We are at the centenary of events that changed Ireland, Europe and the world totally.

The anniversary of the 1914 Great War began in July, a conflict that reshaped the earth and Ireland forever.

In Irish terms the war marked the suspension of Home Rule efforts, the outbreak of rebellion North and South, a war of independence, partition and a civil war.

With the exception of the great upheaval of the Famine there has never been a more consequential period in Irish history than that between 1914 and 1922.

The events and their aftermath are still deeply contested today wherever Irish gather.

The most important event for Ireland is the 100th anniversary of the 1916 Easter Rising, which led to the Irish Republic and partition.

The anniversary is already contentious. The Irish Times this week has been full of former Prime Minister John Bruton's attack on the men and women of Easter 1916 saying the Rising was a waste of time and the equally strong response of Eamon O Cuiv whose grandfather, Eamon De Valera, played a huge role in shaping those events.

What are we here in Irish America to make of these events?

Fortunately the decision by the University of Notre Dame two years ago to go ahead with a three part series on the Easter Rising of 1916 and its aftermath will shape much of the world perception of those events.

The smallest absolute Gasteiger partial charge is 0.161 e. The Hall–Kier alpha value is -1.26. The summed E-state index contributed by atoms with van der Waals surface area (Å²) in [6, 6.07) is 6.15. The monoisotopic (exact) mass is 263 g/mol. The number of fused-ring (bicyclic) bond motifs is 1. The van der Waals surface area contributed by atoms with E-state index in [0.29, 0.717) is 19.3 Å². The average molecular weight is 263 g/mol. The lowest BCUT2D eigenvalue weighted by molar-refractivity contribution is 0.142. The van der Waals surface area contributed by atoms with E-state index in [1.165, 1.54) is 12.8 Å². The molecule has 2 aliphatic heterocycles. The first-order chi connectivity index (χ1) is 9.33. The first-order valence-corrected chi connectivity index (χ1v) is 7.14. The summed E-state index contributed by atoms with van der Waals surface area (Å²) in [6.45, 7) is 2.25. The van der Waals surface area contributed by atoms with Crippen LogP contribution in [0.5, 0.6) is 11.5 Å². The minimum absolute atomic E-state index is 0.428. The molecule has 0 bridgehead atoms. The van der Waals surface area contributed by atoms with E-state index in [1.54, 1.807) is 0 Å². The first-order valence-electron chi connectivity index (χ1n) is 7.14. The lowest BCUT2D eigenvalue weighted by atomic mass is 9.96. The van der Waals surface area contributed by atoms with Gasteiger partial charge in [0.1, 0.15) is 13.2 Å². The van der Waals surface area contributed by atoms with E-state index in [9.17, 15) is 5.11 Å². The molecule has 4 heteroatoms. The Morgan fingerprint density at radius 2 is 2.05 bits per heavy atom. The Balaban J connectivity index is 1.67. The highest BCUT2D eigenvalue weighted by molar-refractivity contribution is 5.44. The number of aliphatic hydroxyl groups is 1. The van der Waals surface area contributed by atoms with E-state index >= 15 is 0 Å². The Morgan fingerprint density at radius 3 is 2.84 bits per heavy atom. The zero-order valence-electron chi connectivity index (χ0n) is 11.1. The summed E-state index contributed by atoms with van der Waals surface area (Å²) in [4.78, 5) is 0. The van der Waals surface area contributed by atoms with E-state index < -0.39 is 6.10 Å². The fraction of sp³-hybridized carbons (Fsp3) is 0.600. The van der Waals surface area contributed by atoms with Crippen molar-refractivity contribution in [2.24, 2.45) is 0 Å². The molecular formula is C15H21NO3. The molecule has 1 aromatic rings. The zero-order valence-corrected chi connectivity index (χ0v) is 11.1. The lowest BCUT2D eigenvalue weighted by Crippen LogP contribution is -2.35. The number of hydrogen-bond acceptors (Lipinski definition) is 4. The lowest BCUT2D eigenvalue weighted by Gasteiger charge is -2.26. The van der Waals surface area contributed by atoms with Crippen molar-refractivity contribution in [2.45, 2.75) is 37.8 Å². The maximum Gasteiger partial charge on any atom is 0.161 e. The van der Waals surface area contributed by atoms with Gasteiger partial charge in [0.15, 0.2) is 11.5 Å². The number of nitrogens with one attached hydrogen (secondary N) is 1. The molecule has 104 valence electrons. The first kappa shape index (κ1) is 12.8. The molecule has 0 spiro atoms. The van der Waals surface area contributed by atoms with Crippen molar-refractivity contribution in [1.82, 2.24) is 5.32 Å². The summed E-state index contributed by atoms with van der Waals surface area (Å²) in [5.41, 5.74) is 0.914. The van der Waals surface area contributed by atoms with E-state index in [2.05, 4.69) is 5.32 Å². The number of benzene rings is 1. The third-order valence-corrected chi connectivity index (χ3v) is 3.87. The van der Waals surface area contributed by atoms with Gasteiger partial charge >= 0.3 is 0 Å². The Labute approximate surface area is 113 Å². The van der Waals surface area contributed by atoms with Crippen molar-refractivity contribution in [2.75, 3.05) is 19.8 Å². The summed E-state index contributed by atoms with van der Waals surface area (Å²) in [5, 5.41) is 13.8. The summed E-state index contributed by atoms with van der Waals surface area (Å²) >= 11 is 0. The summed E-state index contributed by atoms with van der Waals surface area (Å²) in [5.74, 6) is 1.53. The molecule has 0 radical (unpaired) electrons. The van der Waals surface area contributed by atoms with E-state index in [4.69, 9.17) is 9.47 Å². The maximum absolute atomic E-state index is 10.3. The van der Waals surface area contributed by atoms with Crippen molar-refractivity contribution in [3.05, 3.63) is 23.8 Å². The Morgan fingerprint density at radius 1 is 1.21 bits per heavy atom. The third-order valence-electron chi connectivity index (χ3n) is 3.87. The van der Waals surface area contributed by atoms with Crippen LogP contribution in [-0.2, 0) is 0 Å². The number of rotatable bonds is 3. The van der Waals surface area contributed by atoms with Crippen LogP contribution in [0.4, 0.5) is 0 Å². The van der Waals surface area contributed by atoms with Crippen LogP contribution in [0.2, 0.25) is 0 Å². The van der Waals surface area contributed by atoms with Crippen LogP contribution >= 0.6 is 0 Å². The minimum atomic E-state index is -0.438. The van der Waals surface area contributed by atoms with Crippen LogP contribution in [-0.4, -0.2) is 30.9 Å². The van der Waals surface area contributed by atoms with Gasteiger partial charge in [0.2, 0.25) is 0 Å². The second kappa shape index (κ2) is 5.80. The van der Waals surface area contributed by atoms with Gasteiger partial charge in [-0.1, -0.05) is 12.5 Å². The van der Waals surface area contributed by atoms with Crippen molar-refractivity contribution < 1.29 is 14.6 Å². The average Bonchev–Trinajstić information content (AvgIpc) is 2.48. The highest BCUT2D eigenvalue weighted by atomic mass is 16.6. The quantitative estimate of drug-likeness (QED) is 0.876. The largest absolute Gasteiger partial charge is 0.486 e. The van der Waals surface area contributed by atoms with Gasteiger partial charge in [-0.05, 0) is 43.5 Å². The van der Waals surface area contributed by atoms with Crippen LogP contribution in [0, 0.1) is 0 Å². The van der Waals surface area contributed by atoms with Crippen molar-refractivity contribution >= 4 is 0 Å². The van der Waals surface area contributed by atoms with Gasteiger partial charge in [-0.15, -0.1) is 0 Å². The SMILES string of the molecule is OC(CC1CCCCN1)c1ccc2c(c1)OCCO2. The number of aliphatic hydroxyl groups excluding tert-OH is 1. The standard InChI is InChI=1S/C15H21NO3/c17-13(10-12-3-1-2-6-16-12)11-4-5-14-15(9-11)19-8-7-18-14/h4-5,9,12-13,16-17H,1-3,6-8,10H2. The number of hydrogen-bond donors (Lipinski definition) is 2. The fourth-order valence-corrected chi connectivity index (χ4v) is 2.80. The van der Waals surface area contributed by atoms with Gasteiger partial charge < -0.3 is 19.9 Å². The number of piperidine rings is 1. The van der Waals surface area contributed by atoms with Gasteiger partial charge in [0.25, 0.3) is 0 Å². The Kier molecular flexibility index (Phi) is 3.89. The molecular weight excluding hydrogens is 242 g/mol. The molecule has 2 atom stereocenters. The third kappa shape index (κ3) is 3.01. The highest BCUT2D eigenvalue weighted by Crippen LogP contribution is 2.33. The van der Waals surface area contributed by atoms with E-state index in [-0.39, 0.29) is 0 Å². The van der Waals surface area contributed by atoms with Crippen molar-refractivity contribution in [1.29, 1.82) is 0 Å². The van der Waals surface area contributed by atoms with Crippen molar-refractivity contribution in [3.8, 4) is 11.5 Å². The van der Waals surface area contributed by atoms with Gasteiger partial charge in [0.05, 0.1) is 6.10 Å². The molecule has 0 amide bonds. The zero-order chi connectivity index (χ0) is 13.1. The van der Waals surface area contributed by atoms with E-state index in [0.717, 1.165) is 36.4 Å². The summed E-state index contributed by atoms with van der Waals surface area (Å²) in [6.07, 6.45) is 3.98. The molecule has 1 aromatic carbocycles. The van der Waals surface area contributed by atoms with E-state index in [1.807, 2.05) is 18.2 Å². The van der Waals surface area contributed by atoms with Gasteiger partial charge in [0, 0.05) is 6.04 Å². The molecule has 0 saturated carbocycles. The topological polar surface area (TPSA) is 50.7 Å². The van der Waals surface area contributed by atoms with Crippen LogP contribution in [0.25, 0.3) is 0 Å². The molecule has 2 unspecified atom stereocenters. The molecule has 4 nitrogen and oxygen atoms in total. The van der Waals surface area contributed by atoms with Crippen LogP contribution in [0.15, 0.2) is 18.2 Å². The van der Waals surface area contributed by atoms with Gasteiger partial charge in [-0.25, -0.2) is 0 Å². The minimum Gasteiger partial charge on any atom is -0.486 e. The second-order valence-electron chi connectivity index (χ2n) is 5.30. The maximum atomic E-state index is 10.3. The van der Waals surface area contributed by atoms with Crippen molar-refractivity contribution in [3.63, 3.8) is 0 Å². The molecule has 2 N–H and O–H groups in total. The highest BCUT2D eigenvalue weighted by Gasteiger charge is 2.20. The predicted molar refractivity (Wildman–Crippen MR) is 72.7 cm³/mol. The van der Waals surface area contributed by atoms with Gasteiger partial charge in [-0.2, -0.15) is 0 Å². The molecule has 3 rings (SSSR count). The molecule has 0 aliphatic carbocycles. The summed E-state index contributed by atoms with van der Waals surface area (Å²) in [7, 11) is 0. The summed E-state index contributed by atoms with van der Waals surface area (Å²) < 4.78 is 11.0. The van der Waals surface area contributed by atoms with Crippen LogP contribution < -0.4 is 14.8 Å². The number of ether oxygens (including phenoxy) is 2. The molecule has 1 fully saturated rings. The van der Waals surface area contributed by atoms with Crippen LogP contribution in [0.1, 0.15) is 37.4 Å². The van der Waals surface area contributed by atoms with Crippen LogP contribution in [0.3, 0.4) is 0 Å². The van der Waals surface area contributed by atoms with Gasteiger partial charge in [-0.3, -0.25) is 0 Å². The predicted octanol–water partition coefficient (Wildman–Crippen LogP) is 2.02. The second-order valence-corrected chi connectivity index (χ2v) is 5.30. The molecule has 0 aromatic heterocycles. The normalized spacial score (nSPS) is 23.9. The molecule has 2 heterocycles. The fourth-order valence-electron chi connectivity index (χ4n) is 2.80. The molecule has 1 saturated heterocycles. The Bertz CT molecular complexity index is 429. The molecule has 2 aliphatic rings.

The Keough-Naughton Institute is developing a major three part television documentary series to mark the 100th anniversary of the Easter Rising of 1916 in Dublin, Ireland. (Full disclosure I am on the board of the Institute).

PBS, RTE and BBC have already agreed to screen the series and major Canadian and Australian stations are expected to too. Indeed it is likely to be shown all over the world.

The US role in the Rising will feature prominently. The United States is central to the story of Easter 1916. Five of the seven signatories to the Proclamation of an Irish Republic had spent periods of time in the United States and that was to prove significant in the development of their thinking and actions.

Money collected in the U.S. was vital for the purchase of arms to further their plans. For fourteen straight days after the Rising, stories relating to the events in Dublin occupied front-page columns of the New York Times.

Against the backdrop of the mounting casualties on the Western Front, the Dublin Rising may be seen as a relatively small skirmish, but in reality it marks the beginning of the end of the British Empire and it was to have major international consequences.

Institute Director Christopher Fox and Chair of Irish Language and Literature Bríona Nic Dhiarmada and faculty member Cathal Goan, former Director General of RTE, are working with Director Alan Gilsenan, producers Siskel/Jacobs and production company CoCo Television along with a team of Notre Dame students and faculty to tell the story of the events and consequences of Easter 1916 to an international audience.

The National Library of Ireland and the Irish Film Archive have also signaled their support as have leading historians and commentators.

A shot fired in faraway Serbia in July 1914 kicked off the greatest cataclysm on earth and changed the entire future of Ireland.

Why and how is still debated strongly today.

We can rest assured that the Notre Dame’s documentary series will be the foundation stone for a new generation on learning to understand the issues.

It could not be a more important contribution.